by Esa Aldegheri
“We know of course there’s really no such thing as the ‘voiceless’. There are only the deliberately silenced, or the preferably unheard.” So said Arundhati Roy during her Sydney Peace Prize Lecture in 2004. The literary world – from publishing to festivals, from writing retreats to literary prizes – is often thick with people I would call the “preferably heard”. Those whose confidence, class, income, colour, education (amongst other factors) allow them to be part of this particular landscape. It is not a comfortable thing to say or hear, but there you have it.
In this landscape, Push the Boat Out wants to be a joyful, inclusive, accessible festival which will showcase and explore the richness of contemporary poetry. My work is steering Push the Boat Out’s community engagement programme so that the word “inclusive” is more than just a shape on a page, a tick in a box. I’ve been working with some brilliant community partners across Edinburgh to push the good boat of poetry a wee bit further beyond the traditional classroom, page, affluent postcode or fancy arts venue and feature voices beyond those of the usual suspects.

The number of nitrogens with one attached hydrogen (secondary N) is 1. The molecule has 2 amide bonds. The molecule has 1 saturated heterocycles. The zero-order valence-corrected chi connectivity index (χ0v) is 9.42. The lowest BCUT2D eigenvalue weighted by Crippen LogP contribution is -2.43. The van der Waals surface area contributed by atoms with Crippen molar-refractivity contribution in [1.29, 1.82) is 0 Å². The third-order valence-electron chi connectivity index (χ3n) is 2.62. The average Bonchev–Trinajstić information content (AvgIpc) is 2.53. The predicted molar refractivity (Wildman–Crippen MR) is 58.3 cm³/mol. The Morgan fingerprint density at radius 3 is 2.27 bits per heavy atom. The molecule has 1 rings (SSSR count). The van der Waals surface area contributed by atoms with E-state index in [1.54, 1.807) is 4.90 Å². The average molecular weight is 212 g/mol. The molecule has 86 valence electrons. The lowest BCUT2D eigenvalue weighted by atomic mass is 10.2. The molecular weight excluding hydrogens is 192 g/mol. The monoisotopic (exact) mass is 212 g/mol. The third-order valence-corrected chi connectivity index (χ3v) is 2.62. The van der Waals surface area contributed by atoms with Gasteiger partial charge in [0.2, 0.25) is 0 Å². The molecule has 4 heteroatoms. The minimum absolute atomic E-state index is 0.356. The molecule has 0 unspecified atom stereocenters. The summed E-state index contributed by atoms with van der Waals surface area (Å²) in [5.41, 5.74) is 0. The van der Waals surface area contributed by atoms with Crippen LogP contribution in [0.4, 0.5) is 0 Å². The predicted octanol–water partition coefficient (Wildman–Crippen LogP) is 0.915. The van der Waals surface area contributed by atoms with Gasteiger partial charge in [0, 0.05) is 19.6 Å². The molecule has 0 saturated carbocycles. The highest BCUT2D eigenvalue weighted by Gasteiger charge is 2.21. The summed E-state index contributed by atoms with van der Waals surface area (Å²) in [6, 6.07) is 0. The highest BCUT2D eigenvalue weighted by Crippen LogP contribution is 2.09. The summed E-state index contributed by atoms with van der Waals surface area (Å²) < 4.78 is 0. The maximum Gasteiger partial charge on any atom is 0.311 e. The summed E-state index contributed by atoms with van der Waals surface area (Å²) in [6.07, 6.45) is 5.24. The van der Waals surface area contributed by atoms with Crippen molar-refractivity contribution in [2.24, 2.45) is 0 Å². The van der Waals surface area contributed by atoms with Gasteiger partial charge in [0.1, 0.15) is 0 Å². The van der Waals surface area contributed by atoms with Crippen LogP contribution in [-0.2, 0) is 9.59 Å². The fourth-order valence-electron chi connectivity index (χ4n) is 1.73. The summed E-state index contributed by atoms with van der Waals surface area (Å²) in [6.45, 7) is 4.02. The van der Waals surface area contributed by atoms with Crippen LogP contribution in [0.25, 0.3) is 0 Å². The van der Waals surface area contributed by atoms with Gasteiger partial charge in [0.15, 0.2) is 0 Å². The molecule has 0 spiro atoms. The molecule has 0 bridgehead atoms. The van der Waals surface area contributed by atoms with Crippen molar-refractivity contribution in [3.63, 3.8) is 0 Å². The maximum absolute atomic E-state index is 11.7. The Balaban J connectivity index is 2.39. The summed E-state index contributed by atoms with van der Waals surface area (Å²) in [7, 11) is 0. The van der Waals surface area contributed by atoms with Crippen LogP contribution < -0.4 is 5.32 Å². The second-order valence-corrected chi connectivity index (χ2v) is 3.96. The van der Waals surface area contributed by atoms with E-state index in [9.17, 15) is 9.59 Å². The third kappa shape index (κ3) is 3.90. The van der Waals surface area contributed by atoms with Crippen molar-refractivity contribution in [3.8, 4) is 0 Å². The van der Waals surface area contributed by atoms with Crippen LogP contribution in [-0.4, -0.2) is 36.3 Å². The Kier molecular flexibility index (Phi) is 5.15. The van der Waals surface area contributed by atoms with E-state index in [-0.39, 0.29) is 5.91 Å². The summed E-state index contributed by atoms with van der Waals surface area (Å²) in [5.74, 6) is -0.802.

“Voice” is a word often used in the poetry world, with poets praised for having an original or unique one. But whose are the voices that are most heard? I am interested in co-creating places where people who are not the usual suspects can try out their voice as poets. Partnerships with Open Book, WHALE Arts and Murrayburn Primary have created such spaces, and the resulting poetry will be showcased at Push The Boat Out Festival. That said, voice is not enough if nobody is listening.
Kathleen Jamie, our national Makar, put it perfectly at her inaugural event at Edinburgh International Book Festival this summer: “People talk about ‘voice’ in poetry – but for me poetry is about listening. We have to listen.” If we want to make good poetry, we have to listen. If we care about social justice as well as poetry, we need to link Kathleen Jamie’s words to those of Arundhati Roy and ask, whose voices are being listened to (or not)? And also: who is doing the listening? Who are the audiences of poetry? Who gets to, wants to, is able to listen?
If Push the Boat Out is a new feature in the poetry landscape, I want it to be a place where these questions are asked and their answers discussed. The festival programme features a wide variety of voices, and we want to welcome a varied audience – beyond the usual suspects. How will that happen? Will that happen? Well – come and see for yourself. Come and see, come and listen. And use your voice too: tell us what you think. We will listen, and hopefully together we can keep on working to make our shared world of words one where more than just a few voices are represented and heard.